On March 25th, GradHacker had its first bootcamp on the topic of “Managing Your Online Social Identity”. We had an enormously positive response when the invitations were sent out to all graduate students at the Michigan State University campus. We only accepted a small number for the inaugural bootcamp, and had a waitlist that was double the size of those invited to the camp. We had a number of different departments represented including  education, rhetoric & writing, sociology, biochemistry, anthropology, history, english and engineering.

We set up the bootcamp to run more like a roundtable discussion than a series of lectures, so the group was set up in a literal roundtable- each with their own laptop booted up and ready for some online interaction.

 

The most important aspect of this seminar was that creating your own social identity is important not just for networking, but because if you don’t define yourself online someone else will. Sadly with online identities there is no way to opt out. You are going to be defined online- better to do it yourself. When you are up for a fellowship or even your first job, you don’t want the first thing that pops up on Google to be an online diary you wrote in middle school, or a MySpace page from undergrad displaying photos of your beer pong champion days. By creating a professional academic identity, you control how others view you- you create your brand. Grad students need to create an online persona consisting of a single image, single name and a quick blurb about who you are and what you do. Our bootcamp taught grads how to begin creating this identity.

Our opening discussion was on Twitter, beginning with a quick overview of the basics of tweeting. We briefly reviewed what it meant to RT, @, # and D, and how each of these was appropriately used. Within the first half hour, almost all participants had a twitter account and were actively tweeting in our #gradhack channel. Many of the questions we had revolved around when it was appropriate to tweet and what to tweet about. Once we reviewed the technology itself, we opened up the room to discussion about the benefits of tweeting and potential uses in graduate school.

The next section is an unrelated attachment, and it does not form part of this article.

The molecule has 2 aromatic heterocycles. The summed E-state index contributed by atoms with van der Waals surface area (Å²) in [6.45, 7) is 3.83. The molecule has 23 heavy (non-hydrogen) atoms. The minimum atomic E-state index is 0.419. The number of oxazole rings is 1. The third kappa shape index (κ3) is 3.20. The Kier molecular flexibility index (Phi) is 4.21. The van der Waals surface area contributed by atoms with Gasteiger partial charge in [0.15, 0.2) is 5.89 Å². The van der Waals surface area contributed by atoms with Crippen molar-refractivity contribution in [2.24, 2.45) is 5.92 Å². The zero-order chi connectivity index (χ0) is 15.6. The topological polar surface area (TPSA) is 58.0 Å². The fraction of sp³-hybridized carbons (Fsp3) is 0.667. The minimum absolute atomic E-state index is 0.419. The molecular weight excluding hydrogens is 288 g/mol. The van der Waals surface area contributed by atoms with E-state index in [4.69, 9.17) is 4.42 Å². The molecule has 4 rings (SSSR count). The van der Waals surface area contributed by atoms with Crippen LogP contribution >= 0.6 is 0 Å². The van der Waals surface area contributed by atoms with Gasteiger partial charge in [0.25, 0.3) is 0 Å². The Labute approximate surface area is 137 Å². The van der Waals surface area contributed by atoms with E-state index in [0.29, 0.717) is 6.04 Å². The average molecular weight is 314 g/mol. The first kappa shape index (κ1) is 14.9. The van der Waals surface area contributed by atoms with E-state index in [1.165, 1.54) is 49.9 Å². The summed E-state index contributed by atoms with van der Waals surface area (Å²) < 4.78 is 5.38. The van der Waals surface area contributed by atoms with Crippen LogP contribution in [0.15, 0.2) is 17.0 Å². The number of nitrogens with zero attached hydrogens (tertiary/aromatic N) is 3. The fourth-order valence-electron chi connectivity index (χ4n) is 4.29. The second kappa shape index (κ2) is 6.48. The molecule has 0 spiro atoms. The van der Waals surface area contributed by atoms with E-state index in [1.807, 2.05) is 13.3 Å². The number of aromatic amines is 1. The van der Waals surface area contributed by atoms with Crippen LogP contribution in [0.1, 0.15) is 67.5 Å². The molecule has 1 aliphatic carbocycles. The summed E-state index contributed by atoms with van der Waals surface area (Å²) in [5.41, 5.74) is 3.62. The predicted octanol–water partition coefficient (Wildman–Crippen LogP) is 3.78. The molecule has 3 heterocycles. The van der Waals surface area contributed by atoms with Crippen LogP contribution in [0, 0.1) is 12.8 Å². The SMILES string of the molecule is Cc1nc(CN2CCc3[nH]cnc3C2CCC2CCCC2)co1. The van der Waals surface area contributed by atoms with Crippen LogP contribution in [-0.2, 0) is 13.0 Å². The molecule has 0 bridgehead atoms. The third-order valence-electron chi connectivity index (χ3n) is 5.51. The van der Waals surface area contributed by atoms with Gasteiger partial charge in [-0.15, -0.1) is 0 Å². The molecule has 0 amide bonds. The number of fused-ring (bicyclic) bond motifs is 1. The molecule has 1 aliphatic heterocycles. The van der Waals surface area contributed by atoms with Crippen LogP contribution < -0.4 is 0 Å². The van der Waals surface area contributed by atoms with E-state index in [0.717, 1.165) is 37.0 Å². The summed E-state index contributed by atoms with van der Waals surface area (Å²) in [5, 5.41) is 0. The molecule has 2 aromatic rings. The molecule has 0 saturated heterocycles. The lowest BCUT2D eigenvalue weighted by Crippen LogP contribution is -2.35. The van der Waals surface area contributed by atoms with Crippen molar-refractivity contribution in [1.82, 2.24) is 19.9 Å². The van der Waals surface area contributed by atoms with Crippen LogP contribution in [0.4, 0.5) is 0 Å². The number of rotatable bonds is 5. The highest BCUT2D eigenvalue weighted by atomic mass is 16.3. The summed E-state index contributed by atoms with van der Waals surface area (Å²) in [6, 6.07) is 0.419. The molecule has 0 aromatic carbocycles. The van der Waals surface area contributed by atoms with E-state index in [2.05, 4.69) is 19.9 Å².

A couple of highlights from this discussion include how to begin using twitter as a more casual way of networking, and the potential use of tweeting as a classroom resource. Throughout the entire GradHacker bootcamp we had the #GradHack channel available on the main projection screen, which updated frequently with advice from people who couldn’t attend the session, and the live version actually showed many the utility of twitter and its prime benefit of bringing diverse people together.

We also discussed quickly the benefits of LinkedIn, Academia.edu and Gravatar in creating your social identity online. LinkedIn and Academia.edu support the creation of the ‘blurb’ portion of your identity, allowing you to display your interests and CV. Gravatar is an image manager that makes it so you are only represented by a single image of yourself. WordPress.com was reviewed as being a platform for creating your own website, maintaining an online CV, and solidifying your academic identity on a single place. Finally, we had an open discussion about Zotero and collaborating online through this reference management program.

During our afternoon session, we had a roundtable discussion on the future of GradHacker. Future bootcamp possibilities that were proposed include sessions on branding and creating an identity, digital classroom and learning platforms, extended sessions on WordPress.com, and brown bag discussions where various grad students could present projects, whether digital or not, in order to get feedback from a range of viewpoints. There was a lot of excitement in the room, not just because we had a ton of coffee, but because we were a disparate group of graduate students who were connecting together in a brand new way.

We are looking forward to hosting new bootcamps in the future on a variety of grad related topics, and also want to help other universities start their own bootcamps. If you are interested in hosting a bootcamp or have any questions, you can check out the “How To Host a Bootcamp” page on our site, or email us.

[Image by Katy Meyers]

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